Function-based unique indexes can be useful in defining a conditional unique constraint on a column or combination of columns. Please refer to 'Using a Function-based Index to Define Conditional Uniqueness: Example' for an example.

PL/SQL Packages and Types Reference for more information on the `DBMS_STATS` package

Notes on Function-based Indexes The following notes apply to function-based indexes:

• When you subsequently query a table that uses a function-based index, you must ensure in the query that is not null. However, Oracle Database will use a function-based index in a query even if the columns specified in the `WHERE` clause are in a different order than their order in the `column_expression` that defined the function-based index.

• If the function on which the index is based becomes invalid or is dropped, then Oracle Database marks the index `DISABLED`. Queries on a `DISABLED` index fail if the optimizer chooses to use the index. DML operations on a `DISABLED` index fail unless the index is also marked `UNUSABLE`and the parameter `SKIP_UNUSABLE_INDEXES` is set to `true`. Please refer to ALTER SESSION for more information on this parameter.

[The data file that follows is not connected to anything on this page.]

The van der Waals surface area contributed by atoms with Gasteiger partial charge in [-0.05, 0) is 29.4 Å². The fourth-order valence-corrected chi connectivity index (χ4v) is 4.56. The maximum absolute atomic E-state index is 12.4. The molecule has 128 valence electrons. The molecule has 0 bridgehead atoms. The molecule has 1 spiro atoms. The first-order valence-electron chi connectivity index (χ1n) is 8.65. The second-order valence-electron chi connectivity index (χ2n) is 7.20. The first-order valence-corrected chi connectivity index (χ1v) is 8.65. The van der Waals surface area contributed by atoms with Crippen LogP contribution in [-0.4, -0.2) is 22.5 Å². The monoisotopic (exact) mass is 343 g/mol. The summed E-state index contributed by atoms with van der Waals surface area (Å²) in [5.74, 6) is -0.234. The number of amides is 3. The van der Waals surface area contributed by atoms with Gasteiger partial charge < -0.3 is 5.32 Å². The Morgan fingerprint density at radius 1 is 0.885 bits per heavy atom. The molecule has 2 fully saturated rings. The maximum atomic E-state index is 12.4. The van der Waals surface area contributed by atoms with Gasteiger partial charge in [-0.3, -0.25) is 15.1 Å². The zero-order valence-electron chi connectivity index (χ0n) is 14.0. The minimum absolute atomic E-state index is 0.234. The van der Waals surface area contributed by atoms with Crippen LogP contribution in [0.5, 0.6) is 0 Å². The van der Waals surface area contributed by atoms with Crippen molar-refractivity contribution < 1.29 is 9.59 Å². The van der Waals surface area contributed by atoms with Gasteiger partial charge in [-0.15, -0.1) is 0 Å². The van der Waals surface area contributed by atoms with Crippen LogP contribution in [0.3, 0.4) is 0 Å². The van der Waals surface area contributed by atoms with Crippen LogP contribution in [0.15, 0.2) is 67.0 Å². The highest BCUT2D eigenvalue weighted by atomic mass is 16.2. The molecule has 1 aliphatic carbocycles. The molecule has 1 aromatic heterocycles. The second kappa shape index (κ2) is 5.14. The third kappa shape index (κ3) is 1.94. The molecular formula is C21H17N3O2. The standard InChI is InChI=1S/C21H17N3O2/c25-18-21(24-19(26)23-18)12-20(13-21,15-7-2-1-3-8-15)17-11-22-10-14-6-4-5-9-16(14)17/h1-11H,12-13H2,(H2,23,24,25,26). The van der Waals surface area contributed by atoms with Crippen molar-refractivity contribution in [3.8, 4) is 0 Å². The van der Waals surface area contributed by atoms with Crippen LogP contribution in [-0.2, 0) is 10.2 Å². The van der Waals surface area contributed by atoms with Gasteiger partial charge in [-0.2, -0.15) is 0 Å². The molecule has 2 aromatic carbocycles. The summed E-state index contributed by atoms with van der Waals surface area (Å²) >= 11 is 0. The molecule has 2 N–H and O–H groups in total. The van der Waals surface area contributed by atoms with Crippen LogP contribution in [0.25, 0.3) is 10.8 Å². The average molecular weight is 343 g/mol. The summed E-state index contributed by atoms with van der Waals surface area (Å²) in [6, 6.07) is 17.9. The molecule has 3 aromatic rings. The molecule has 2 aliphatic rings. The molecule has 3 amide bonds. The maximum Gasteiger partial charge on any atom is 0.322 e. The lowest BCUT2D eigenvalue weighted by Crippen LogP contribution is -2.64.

• If a public synonym for a function, package, or type is used in `column_expression`, and later an actual object with the same name is created in the table owner's schema, then Oracle Database disables the function-based index. When you subsequently enable the function-based index using `ALTER``INDEX` ... `ENABLE` or `ALTER``INDEX` ... `REBUILD`, the function, package, or type used in the `column_expression` continues to resolve to the function, package, or type to which the public synonym originally pointed. It will not resolve to the new function, package, or type.

• If the definition of a function-based index generates internal conversion to character data, then use caution when changing NLS parameter settings. Function-based indexes use the current database settings for NLS parameters. If you reset these parameters at the session level, then queries using the function-based index may return incorrect results. Two exceptions are the collation parameters (`NLS_SORT` and `NLS_COMP`). Oracle Database handles the conversions correctly even if these have been reset at the session level.

Restrictions on Function-based Indexes Function-based indexes are subject to the following restrictions:

• The value returned by the function referenced in `column_expression` is subject to the same restrictions as are the index columns of a B-tree index. Please refer to 'Restriction on Index Columns'.

• Any user-defined function referenced in `column_expression` must be declared as `DETERMINISTIC`.

• For a function-based globally partitioned index, the `column_expression` cannot be the partitioning key.

• The `column_expression` can be any form of expression except a scalar subquery expression.

• All functions must be specified with parentheses, even if they have no parameters. Otherwise Oracle Database interprets them as column names.

• Any function you specify in `column_expression` must return a repeatable value. For example, you cannot specify the `SYSDATE` or `USER` function or the `ROWNUM` pseudocolumn.